Maybe. A lot of that depends on Chip Engelland, the Spurs’ shooting coach. We always talk about Bruce’s defense, which was exceptional. But Bruce stayed on the floor in playoff games because teams had to keep a man in the corner to guard Bruce. If the defender went to help, Bruce shot and made enough to keep defenses honest. That simple fact is one of the cornerstones of the Spurs offense. When that defender cannot help in the paint, everything runs smoother: the lane is more open for drives, the post can get a cleaner pass, and there is less traffic for screeners to find the man that needs to be picked off. If that defender does help, nail a trey. It’s really a simple offense from that perspective. Kawhi needs to live at Chip’s house this summer and shoot about 10,000 corner treys. Let’s talk about Kawhi again in November and see where he is before we anoint him. Don’t misread this at all: I love the guy. But he has to be an offensive threat if he’s going to get major minutes, especially in the playoffs.
Do the Spurs Have a Chance at a Ring This Year?
Ah, finally, the big question. The answer is yes, because in this nutty season, with a compressed schedule and teams that seem to be thrown together at the last minute (because they were), anything can happen. I think this is a year where seeding does not matter as much as health. So, healthy, fresh teams will perform better come playoff time than others. Pop will make sure his guys are fresh by limiting minutes, even at the expense of wins. If they are healthy, they have a chance. And the sky is blue.
OK, Smartypants, Do the Spurs Need to Make a Trade to Have a Decent Chance?
Now, that’s the real question. My gut says yes. I’m terrified of going into the playoffs with 3.5 bigs (Bonner and Blair only count as .75 of a big each, so 3.5 total), so it stands to reason that they need to make a deal for another big man to be competitive. Seems like each of the major contenders this season have a big that will outskill Bonner and overwhelm Blair with size.
But guess what? Every single NBA team is looking for a mobile big guy who can defend. That’s why a Jamaal Magloire made the All-Star team a while back – there are just not enough good bigs to go around. I think we have two really good ones who can score and defend. And two others who can score sometimes and defend sometimes. So, yes, a Varajao or Chris Kaman or someone would help. But can a new big get integrated into the defensive scheme during a shortened season? And more importantly, what assets would we have to give up to get that big guy? I don’t think RJ is in much demand trade-wise. That leaves some combination of Leonard, Blair, Bonner, Anderson, and Neal as legitimate trade bait. Not exactly a group that NBA teams are dying to have. I think 3 of those guys – Bonner, Leonard, and Neal – have more value in the Spurs system than anywhere else they might go.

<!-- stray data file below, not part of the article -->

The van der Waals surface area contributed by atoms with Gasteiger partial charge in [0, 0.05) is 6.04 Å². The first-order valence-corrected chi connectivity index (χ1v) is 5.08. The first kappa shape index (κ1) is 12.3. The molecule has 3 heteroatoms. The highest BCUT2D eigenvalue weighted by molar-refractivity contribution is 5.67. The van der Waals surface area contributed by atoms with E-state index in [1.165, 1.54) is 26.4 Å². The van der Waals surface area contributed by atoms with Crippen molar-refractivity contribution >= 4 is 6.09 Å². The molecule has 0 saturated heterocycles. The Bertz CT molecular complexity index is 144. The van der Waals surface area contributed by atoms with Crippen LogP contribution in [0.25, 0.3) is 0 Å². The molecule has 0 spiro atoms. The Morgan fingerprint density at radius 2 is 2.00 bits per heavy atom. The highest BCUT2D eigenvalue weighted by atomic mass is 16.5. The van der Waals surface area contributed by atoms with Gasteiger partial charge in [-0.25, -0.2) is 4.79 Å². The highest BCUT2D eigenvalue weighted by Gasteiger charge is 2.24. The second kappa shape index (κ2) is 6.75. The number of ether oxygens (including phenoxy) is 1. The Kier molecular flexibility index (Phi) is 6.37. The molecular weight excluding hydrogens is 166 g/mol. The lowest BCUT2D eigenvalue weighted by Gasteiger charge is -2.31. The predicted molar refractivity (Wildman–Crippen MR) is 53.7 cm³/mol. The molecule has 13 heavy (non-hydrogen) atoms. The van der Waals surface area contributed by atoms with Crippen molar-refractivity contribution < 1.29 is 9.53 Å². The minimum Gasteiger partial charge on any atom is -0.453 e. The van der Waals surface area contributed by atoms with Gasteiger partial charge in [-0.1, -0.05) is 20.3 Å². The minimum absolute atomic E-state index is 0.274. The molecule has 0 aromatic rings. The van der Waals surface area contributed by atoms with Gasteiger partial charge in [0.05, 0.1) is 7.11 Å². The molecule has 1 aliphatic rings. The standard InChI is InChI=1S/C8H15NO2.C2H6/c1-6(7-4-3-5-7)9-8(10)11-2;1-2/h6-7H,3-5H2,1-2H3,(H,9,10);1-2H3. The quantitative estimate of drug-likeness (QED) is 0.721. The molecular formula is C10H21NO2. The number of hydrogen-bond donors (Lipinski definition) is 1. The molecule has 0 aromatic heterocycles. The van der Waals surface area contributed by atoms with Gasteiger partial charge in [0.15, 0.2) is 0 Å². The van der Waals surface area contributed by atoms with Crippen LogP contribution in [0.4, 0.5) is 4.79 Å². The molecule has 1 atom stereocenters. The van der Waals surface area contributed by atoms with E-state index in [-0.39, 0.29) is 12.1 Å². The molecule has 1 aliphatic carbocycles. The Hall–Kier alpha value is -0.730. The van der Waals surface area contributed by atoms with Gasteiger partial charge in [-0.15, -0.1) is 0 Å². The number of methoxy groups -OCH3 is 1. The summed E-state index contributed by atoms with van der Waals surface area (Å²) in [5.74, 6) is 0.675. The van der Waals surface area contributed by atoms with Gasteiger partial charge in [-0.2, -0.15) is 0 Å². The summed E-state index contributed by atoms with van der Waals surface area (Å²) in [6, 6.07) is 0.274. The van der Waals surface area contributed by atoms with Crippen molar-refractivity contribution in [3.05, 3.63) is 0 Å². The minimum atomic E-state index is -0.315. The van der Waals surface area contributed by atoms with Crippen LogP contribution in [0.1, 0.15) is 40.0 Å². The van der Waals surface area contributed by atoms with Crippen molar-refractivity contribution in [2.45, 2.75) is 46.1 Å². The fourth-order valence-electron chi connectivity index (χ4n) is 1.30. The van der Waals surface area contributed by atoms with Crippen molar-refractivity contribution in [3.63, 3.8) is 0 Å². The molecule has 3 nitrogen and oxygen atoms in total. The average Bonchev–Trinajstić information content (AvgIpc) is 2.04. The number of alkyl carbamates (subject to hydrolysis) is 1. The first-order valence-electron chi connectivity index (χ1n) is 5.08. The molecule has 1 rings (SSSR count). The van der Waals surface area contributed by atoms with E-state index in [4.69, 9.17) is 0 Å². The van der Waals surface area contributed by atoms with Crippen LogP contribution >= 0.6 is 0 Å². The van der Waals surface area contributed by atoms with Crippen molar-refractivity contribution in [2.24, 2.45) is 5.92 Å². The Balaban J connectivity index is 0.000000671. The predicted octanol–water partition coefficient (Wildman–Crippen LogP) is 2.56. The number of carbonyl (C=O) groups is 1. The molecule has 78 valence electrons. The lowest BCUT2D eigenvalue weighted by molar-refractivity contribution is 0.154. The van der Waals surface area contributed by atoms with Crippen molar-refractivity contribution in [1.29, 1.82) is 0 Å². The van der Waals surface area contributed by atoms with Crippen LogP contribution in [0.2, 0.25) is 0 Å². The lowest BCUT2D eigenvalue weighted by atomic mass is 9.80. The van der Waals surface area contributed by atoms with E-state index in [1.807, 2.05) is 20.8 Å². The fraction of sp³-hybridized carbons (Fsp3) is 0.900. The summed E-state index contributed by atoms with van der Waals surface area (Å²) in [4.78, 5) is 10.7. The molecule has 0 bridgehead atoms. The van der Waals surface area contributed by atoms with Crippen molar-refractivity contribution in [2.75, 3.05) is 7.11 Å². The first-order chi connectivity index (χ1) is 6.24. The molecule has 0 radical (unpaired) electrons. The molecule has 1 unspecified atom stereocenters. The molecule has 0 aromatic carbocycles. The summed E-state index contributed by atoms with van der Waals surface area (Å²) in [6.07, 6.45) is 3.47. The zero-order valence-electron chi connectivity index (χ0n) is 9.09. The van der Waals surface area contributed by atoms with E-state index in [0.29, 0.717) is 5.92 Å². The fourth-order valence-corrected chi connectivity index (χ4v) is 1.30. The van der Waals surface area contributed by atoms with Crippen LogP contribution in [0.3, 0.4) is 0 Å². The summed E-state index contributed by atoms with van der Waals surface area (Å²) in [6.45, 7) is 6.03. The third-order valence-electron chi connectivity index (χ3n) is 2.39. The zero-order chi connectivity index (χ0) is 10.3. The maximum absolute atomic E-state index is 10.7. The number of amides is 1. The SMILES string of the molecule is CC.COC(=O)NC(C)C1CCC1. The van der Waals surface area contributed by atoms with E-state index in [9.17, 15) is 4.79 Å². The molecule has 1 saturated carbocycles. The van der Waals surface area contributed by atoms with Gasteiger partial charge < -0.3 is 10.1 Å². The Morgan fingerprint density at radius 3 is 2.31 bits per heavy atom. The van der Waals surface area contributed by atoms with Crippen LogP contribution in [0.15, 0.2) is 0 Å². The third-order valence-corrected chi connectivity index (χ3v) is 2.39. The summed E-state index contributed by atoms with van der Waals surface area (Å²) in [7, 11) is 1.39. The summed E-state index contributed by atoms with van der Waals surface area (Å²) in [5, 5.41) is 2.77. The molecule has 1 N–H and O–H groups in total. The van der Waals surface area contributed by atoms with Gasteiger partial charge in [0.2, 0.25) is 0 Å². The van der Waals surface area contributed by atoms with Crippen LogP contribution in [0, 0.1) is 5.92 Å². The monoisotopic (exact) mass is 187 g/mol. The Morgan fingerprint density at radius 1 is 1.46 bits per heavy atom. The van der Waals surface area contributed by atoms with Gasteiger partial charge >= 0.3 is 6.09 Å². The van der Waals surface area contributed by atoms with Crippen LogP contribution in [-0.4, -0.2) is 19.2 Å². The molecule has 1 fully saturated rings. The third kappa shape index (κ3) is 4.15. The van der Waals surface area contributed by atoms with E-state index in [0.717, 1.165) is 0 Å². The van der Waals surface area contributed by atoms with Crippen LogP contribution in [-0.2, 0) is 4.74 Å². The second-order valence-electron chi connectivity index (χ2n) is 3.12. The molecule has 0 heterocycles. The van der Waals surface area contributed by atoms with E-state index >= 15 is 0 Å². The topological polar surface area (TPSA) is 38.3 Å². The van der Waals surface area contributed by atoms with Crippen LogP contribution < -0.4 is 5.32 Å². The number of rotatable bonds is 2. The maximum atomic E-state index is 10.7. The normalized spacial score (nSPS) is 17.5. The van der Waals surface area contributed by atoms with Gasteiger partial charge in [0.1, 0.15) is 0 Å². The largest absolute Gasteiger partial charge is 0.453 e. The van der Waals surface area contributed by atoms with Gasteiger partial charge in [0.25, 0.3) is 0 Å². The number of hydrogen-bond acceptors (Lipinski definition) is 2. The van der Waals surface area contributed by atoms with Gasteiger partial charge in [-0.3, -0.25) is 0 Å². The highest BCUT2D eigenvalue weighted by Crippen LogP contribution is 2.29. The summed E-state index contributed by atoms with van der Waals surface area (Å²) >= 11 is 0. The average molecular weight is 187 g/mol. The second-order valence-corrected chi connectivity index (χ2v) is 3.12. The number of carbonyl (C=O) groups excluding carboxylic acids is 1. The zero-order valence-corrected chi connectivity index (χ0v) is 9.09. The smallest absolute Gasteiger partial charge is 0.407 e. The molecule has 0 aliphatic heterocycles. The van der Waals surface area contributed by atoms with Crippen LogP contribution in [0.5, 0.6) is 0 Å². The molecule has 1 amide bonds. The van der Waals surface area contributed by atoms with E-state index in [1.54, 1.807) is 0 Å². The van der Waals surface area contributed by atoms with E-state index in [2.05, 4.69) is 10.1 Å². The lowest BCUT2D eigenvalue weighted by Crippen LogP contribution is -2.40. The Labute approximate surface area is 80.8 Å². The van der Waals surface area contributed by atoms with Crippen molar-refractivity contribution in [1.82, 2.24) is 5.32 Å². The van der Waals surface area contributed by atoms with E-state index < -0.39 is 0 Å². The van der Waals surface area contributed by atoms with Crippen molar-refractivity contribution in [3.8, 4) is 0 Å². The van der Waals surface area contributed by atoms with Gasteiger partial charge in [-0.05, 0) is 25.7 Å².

Here’s the other factor that’s in my mind: chemistry is a fascinating thing. It is unmeasurable, untrackable, and creating it requires skill, psychology, experience, familiarity, and a lot of luck. But I think this team has it. Watching the bench guys rally in Dallas while the starters cheered like the A team rooting for the B team at a middle school game was one of my favorite moments of the season. The way the bench is playing – completely over their heads from a skill perspective – is indicative of a group who are more than the sum of the individuals. Watching this team – starters and scrubs alike – share the ball, cover and hustle on defense, rush to pick up teammates who fall down, and high-five their way down the bench after coming out – all of these are signs. This team likes each other, plays well together, and believes in each other. I think there is a special chemistry brewing in San Antonio and I think Pop is going to be reticent to mess that up.
So, I suspect Buford will make some phone calls about several guys, like Varajao, Kaman, Batum, Okafor, and others. And I also suspect that when the proposals are made, they will be deemed to high, because everyone will want Leonard and no one will take Jefferson.
And I think I’m ok with that. To be honest, if you asked me who to trade right now to get a big, I’d say there are only 3 guys to discuss: either Bonner or Blair (not both), James Anderson, and Jefferson. That’s it. Anyone else, unless it’s a ridiculous Pau-Gasol-to-the-Lakers kind of deal, and I say no. Because I love watching this team. I have not enjoyed watching a Spurs team this much since George Hill’s rookie year and before that, it was the 2007 title team. Chemistry is a fascinating thing. Bad chemistry makes talented teams look terrible (right, Knick fans?) and good chemistry makes average teams overachieve. I’d rather be in that second group.
So, if a no-brainer of a deal becomes available, you do it. Otherwise, let’s see how Pop’s chemistry experiment plays itself out. I think he’s a pretty good chemist and I think he loves watching this team as much as we do. As for a chance at a title, sure, it’s there, with or without a trade. And with or without a title at the end, I’m still going to love watching this team and the chemistry experiment it is, all season long.